Feast of Chinese Martyrs an Opportunity to Pray for Persecuted Christians in China
One of the more well-known native martyrs was a 14-year-old Chinese girl named Ann Wang, who was killed during the Boxer Rebellion when she refused to apostatize.
CHINA — On July 9, the Church celebrated the feast day of Chinese Martyrs, 120 faithful Catholics assassinated for their faith between 1648 and 1930. 86 of them died in 1900, during the so-called “Boxer Rebellion,” a Chinese anti-Western revolt that caused the killing of Catholic, Evangelical and Anglican missionaries as well as other Europeans and Americans.
Of the group canonized by Pope John Paul II on October 1st of 2000, 87 were Chinese laypeople and 33 were missionaries.
The feast is an occasion for the Chinese Catholic diaspora, and for the Universal Catholic Church as a whole, to pray for Christians currently persecuted in Communist China. Catholics, despite being a minority in Hong Kong, constitute the backbone of the freedom movement and some are currently jailed such as Catholic convert Jimmy Lai, owner of the pro-democracy paper Apple News; or those forced to exile, like pro-democracy Catholic leader Joseph Cheng.
“Chinese men and women of every age and state, priests, religious and lay people, showed the same conviction and joy, sealing their unfailing fidelity to Christ and the Church with the gift of their lives,” said St. John Paul II during the canonization.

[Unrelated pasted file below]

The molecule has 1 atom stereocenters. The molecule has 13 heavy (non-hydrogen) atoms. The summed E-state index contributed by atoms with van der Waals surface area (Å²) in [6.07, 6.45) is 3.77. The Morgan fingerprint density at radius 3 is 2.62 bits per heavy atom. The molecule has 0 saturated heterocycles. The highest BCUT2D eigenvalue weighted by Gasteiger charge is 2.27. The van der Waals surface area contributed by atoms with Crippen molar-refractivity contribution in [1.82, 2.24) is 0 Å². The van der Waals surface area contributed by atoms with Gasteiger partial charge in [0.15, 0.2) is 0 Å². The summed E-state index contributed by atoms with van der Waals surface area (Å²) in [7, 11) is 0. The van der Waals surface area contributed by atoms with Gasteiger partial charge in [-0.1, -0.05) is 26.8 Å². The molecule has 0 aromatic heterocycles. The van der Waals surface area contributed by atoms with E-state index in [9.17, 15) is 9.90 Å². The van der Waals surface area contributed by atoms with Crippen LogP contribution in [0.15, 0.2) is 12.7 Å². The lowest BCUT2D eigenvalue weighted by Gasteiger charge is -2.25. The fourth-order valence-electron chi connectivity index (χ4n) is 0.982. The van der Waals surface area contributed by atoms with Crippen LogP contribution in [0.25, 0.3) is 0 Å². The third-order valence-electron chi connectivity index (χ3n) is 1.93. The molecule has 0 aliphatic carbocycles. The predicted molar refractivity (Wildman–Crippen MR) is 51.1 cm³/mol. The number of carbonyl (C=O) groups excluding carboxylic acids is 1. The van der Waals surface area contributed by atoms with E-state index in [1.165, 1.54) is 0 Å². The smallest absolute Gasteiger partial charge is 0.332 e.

“Resplendent in this host of martyrs are also the 33 missionaries who left their land and sought to immerse themselves in the Chinese world, lovingly assimilating its features in the desire to proclaim Christ and to serve those people.”
Of the 33 foreign-born missionaries, most were priests and religious, including members of the Order of Preachers, Friars Minor, Jesuits, Salesians and Franciscan Missionaries of Mary.
One of the more well-known native martyrs was a 14-year-old Chinese girl named Ann Wang, who was killed during the Boxer Rebellion when she refused to apostatize. She bravely withstood the threats of her torturers, and just as she was about to be beheaded, she radiantly declared, “The door of heaven is open to all '' and repeated the name of Jesus three times.
Another of the martyrs was 18-year-old Chi Zhuzi, who had been preparing to receive the sacrament of Baptism when he was caught on the road one night and ordered to worship idols. He refused to do so, revealing his belief in Christ. His right arm was cut off and he was tortured, but he would not deny his faith. Rather, he fearlessly pronounced to his captors, before being flayed alive, “Every piece of my flesh, every drop of my blood will tell you that I am Christian.”
Augustine Zhao Rong was the first native Chinese priest to become a martyr. Born in 1746, he served as one of the soldiers who escorted Bishop John Gabriel Taurin Dufresse to his martyrdom in Beijing. The witness of the bishop led Augustine to seek baptism at age 30. He was ordained a priest five years later and was martyred in 1815.
During the canonisation Mass, Pope John Paul II thanked God for blessing the Church with the heroic witness of the 120 martyrs, whom he called “an example of courage and consistency to us all.”